ARLINGTON -- The school board Thursday narrowly rejected a proposed $2,500 incentive for teachers to announce their plans to retire or resign before the district starts laying off 190 of them.
Some trustees said the cost -- about $475,000 if all 190 offers were taken -- was excessive since they didn't believe it would encourage more teachers to leave. The vote was 4-3.
Superintendent Jerry McCullough has announced plans to lay off 390 employees, including 190 teachers, as part of a $15.3 million budget-cutting plan. The district is facing a $35 million reduction in state funding under proposed legislation that would cut about $10 billion in funding to school districts.
The district's current budget already includes a $13.3 million deficit, which would make the total shortfall more than $48 million.
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Associate Superintendent Cindy Powell recommended that the layoff incentives, which several other area districts have approved or are considering, be funded from the district's $20 million fund of revenues from gas-lease contracts.
Some trustees and other district officials have resisted calls to dip into the fund to help solve the budget crunch, saying it shouldn't be used for recurring costs. But several board members said the incentives plan would be an acceptable use of the gas fund.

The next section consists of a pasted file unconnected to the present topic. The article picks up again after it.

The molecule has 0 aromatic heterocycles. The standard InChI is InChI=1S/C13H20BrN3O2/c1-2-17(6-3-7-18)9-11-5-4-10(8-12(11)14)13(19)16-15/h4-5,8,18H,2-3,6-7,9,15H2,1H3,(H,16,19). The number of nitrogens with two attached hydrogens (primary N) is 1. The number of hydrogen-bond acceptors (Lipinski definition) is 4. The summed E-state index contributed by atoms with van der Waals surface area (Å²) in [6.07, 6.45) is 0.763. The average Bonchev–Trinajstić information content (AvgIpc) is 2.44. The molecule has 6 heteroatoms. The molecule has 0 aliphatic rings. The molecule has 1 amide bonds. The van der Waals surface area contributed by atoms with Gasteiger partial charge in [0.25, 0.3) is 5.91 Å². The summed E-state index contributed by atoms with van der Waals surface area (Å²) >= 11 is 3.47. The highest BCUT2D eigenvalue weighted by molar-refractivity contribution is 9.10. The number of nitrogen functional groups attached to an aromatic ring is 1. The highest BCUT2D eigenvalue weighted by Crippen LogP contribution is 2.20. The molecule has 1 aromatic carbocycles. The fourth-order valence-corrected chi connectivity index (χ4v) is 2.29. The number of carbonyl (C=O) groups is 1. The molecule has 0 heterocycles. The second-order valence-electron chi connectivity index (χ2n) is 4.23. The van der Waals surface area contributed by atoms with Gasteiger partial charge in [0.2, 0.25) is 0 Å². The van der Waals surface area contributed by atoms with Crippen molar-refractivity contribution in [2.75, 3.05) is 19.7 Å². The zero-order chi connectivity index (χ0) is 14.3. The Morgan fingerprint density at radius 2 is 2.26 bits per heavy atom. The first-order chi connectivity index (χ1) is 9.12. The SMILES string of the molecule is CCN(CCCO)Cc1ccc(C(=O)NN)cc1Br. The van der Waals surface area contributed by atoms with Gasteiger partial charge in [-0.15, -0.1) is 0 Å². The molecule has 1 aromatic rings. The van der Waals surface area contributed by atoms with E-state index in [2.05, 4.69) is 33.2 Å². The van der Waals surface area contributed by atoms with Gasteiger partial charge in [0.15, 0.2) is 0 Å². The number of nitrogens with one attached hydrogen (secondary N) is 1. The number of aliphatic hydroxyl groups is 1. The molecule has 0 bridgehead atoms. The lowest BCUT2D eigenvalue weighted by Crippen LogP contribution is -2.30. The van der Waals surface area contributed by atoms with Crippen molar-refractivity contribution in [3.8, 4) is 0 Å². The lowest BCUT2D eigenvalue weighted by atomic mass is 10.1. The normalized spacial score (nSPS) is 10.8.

McCullough said the purpose of the incentives was to encourage teachers who have already decided to leave to notify the district early -- by March 11. Powell said the eventual layoffs could lead to expensive hearings, but several board members said they didn't see spending that money without prospects of encouraging other teachers to change their minds.
"If you make $50,000 a year, you're not going to quit your career for $2,500,'' trustee Wayne Ogle said.
Trustee Bowie Hogg said he would support dipping into the gas fund but only up to the amount of the accrued interest. He opposed using the principal and voted against the incentives, along with trustees Peter Baron, Aaron Reich and Ogle. Board President Gloria Pena and trustees John Hibbs and Jamie Sullins voted for the plan.
Hogg said the measure could come up again during the budget process. The district has been looking at terminating hundreds of probationary teachers, those with one, two or three years of service.
Larry Shaw, executive director of the United Educators Association, said he wasn't sure the incentive would make a difference.
Robert Cadwallader, 817-390-7641